Friday, June 7, 2013

The Good Man Jesus and the Scoundrel Christ, by Philip Pullman

Although my willpower was adequate to postpone the delights of the second volume in the His Dark Materials trilogy, it could not stop me reaching for another Philip Pullman novel.

Over the last few years, I've re-read the four canonical gospels for the first time since my childhood, when I rebelled angrily against exclusionary teachings of the Roman Catholic catechism and the Church's insistence that I accept as historic fact supernatural details which are barely workable as metaphors.  A few years ago, a friend remarked how exquisite she found the Gospel of Matthew, and so I turned to it as a work of literature.  My friend was right -- the King James version is an especially beautiful book.  I was stunned by two things in particular:  the number of New Testament phrases that have become fixtures in our present-day English language, and how much I liked Jesus.

He preached tolerance for those of other faiths. He advocated poverty, humility and meekness. He condemned lust for power and control over others. He suggested that punishment for the wicked was a job for those who have no sins of their own on the books. He recommended praying privately, not making a public and ostentatious show of one's piety. He treated women with respect and compassion.

Time and time again, I read and admired Jesus' teachings and then wondered, so how did we get from this to  churches (of all Christian denominations) that proclaim who will and will not gain entry into heaven; that loudly, violently and even fatally condemn sinners; that are rolling in unimaginable (and untaxed) wealth... ?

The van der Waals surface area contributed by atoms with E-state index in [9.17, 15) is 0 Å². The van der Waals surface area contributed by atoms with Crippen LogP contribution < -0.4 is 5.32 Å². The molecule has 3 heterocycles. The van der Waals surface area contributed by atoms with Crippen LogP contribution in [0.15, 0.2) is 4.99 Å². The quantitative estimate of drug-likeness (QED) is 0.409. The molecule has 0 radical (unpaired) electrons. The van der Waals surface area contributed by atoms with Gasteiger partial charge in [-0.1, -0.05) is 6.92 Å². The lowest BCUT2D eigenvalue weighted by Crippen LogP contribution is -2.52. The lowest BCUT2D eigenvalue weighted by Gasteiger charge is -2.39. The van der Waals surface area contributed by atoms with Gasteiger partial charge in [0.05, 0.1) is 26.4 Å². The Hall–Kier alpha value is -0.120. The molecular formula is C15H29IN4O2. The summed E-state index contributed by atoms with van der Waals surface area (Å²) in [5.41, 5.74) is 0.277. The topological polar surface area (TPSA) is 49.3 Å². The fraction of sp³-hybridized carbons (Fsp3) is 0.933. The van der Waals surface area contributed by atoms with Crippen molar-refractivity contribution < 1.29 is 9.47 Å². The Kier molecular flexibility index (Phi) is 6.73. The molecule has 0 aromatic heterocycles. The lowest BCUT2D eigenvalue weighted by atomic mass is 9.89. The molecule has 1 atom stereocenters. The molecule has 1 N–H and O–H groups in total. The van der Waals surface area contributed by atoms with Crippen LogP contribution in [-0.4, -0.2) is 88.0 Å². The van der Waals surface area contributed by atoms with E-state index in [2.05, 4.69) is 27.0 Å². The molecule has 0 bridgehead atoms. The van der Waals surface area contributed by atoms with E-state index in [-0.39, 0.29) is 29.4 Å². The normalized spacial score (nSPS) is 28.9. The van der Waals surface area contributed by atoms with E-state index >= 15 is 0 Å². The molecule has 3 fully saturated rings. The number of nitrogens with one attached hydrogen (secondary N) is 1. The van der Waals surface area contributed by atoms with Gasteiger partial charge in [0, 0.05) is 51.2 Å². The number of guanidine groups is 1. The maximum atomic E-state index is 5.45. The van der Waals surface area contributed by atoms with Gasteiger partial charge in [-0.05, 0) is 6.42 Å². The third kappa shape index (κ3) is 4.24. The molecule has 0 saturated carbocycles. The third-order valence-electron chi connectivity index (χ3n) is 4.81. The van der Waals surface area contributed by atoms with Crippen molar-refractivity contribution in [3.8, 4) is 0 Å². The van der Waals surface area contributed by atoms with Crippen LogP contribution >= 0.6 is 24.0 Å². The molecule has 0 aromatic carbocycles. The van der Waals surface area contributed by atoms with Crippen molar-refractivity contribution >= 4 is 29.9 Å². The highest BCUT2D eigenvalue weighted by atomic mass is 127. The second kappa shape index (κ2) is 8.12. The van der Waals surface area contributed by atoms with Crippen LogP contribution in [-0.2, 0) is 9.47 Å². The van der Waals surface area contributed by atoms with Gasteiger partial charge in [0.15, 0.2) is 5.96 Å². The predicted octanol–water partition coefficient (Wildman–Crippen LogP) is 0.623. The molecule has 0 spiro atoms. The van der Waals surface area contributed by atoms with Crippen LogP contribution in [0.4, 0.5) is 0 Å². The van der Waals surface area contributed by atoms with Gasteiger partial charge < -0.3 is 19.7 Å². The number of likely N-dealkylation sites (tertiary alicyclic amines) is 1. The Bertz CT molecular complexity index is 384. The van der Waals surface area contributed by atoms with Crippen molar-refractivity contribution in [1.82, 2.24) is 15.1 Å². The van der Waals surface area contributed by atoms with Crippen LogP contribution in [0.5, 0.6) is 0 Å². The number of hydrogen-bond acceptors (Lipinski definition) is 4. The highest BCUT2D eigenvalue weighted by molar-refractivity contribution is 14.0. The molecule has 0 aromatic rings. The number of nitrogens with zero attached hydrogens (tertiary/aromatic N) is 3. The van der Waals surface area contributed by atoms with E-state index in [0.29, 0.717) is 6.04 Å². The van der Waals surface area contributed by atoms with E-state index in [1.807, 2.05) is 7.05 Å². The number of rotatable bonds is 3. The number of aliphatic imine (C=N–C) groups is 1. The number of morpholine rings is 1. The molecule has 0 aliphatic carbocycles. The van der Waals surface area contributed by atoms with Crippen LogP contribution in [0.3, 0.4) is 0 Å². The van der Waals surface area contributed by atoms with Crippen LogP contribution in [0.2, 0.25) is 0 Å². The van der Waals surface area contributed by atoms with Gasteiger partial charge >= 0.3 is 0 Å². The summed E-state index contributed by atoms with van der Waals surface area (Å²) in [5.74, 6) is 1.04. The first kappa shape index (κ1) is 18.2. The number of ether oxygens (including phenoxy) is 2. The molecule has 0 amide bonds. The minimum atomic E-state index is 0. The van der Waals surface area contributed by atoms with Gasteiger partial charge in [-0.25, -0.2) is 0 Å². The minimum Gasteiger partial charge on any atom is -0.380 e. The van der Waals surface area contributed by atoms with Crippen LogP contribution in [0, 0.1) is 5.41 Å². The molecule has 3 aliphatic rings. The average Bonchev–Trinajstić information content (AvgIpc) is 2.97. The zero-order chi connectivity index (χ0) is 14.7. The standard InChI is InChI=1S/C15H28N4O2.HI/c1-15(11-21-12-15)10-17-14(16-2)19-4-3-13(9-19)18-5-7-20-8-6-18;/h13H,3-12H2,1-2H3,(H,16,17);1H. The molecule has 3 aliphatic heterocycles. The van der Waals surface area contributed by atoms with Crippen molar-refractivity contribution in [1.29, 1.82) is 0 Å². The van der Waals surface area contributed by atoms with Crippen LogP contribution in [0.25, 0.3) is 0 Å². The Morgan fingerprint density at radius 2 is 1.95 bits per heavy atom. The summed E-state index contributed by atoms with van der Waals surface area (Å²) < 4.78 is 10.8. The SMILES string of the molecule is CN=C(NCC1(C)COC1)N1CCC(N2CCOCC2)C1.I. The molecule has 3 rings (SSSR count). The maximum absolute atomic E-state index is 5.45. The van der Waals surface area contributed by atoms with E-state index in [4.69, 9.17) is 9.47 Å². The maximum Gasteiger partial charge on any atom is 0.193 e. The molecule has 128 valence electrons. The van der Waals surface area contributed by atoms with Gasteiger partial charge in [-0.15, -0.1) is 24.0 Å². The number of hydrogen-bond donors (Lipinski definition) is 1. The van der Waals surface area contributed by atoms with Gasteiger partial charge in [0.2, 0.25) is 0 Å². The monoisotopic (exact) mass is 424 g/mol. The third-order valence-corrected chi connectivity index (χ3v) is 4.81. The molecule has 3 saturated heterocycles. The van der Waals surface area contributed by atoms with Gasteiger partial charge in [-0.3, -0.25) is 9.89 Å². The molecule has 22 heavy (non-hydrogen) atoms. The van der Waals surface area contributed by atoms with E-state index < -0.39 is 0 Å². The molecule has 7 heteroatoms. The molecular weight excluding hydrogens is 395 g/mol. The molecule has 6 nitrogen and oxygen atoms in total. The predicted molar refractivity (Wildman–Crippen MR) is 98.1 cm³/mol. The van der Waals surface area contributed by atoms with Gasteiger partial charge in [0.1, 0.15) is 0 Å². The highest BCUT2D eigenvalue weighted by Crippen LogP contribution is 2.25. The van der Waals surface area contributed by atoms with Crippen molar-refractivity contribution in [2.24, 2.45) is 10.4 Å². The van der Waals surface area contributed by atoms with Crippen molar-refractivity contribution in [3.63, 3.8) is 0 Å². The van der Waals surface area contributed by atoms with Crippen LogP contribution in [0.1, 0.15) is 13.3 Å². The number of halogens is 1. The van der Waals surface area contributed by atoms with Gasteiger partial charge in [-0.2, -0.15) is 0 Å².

And in The Good Man Jesus and the Scoundrel Christ, Philip Pullman concocts a fable that could well explain the discrepancies between the Christ and Christianity.  In his version, Mary gives birth (quite the normal way) to twins, whom she names Jesus and Christ.  As small children, Jesus is the more typical, always getting into scrapes, while Christ is the obedient, devout little tot.  As adults, however, it is Jesus who becomes the great prophet and teacher, attracting a huge following and ruffling the feathers of the Romans and Jews.

In his version of Luke 4:24, Pullman's Jesus has the nerve to suggest that simply bearing a certain title or belonging to a given group might not guarantee salvation. God's "chosen people"?  They are the good people, and they might not even be one of our clique.
When has a prophet ever been honoured in his home town? Consider this, if you think you deserve miracles because of who you are: when there was a famine in the land of Israel, and no rain fell for three years, whom did the prophet Elijah help, by God's command? An Israelite widow? No, a widow from Zarephath in Sidon. A foreigner. And again, were there lepers in the land of Israel in Elisha's time? There were many. And whom did he cure? Naaman the Syrian. You think being what you are is enough? You'd better start considering what you do.'
Meanwhile, Jesus' twin, Christ, begins following the crowd from place to place and writing down his brother's speeches just for posterity.  Soon a mysterious character approaches him and encourages him to continue in this effort and better yet, enhance the texts.  Miracles are, after all, great PR and so memorable!